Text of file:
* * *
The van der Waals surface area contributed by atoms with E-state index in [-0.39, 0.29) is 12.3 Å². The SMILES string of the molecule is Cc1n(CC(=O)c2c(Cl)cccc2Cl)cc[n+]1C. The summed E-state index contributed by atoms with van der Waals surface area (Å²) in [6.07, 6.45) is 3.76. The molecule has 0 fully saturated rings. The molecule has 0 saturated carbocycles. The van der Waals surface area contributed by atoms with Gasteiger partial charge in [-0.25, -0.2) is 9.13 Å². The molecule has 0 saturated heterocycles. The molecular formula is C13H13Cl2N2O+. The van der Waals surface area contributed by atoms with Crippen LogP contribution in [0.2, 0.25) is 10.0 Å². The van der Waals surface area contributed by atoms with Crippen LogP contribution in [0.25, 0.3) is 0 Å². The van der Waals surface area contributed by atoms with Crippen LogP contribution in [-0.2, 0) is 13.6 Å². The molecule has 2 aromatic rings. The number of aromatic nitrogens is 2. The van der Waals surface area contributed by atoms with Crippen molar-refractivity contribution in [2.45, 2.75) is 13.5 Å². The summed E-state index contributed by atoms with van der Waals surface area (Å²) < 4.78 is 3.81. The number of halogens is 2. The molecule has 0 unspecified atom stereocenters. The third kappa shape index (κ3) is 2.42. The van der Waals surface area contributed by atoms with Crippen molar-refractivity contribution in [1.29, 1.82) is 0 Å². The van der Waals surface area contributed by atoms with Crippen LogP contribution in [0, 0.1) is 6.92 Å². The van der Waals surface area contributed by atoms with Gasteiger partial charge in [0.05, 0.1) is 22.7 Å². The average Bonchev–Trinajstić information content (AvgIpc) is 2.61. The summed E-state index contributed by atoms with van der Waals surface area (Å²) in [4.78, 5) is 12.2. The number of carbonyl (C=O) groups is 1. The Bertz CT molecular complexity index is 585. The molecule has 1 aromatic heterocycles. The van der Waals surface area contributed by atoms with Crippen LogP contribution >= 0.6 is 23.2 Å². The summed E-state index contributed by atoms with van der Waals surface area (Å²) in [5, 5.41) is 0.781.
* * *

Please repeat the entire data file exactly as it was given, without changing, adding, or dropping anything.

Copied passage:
The van der Waals surface area contributed by atoms with E-state index in [-0.39, 0.29) is 12.3 Å². The SMILES string of the molecule is Cc1n(CC(=O)c2c(Cl)cccc2Cl)cc[n+]1C. The summed E-state index contributed by atoms with van der Waals surface area (Å²) in [6.07, 6.45) is 3.76. The molecule has 0 fully saturated rings. The molecule has 0 saturated carbocycles. The van der Waals surface area contributed by atoms with Gasteiger partial charge in [-0.25, -0.2) is 9.13 Å². The molecule has 0 saturated heterocycles. The molecular formula is C13H13Cl2N2O+. The van der Waals surface area contributed by atoms with Crippen LogP contribution in [0.2, 0.25) is 10.0 Å². The van der Waals surface area contributed by atoms with Crippen LogP contribution in [0.25, 0.3) is 0 Å². The van der Waals surface area contributed by atoms with Crippen LogP contribution in [-0.2, 0) is 13.6 Å². The molecule has 2 aromatic rings. The number of aromatic nitrogens is 2. The van der Waals surface area contributed by atoms with Crippen molar-refractivity contribution in [2.45, 2.75) is 13.5 Å². The summed E-state index contributed by atoms with van der Waals surface area (Å²) < 4.78 is 3.81. The number of halogens is 2. The molecule has 0 unspecified atom stereocenters. The third kappa shape index (κ3) is 2.42. The van der Waals surface area contributed by atoms with Crippen molar-refractivity contribution in [1.29, 1.82) is 0 Å². The van der Waals surface area contributed by atoms with Crippen LogP contribution in [0, 0.1) is 6.92 Å². The van der Waals surface area contributed by atoms with Gasteiger partial charge in [0.05, 0.1) is 22.7 Å². The average Bonchev–Trinajstić information content (AvgIpc) is 2.61. The summed E-state index contributed by atoms with van der Waals surface area (Å²) in [4.78, 5) is 12.2. The number of carbonyl (C=O) groups is 1. The Bertz CT molecular complexity index is 585. The molecule has 1 aromatic heterocycles. The van der Waals surface area contributed by atoms with Crippen LogP contribution >= 0.6 is 23.2 Å². The summed E-state index contributed by atoms with van der Waals surface area (Å²) in [5, 5.41) is 0.781.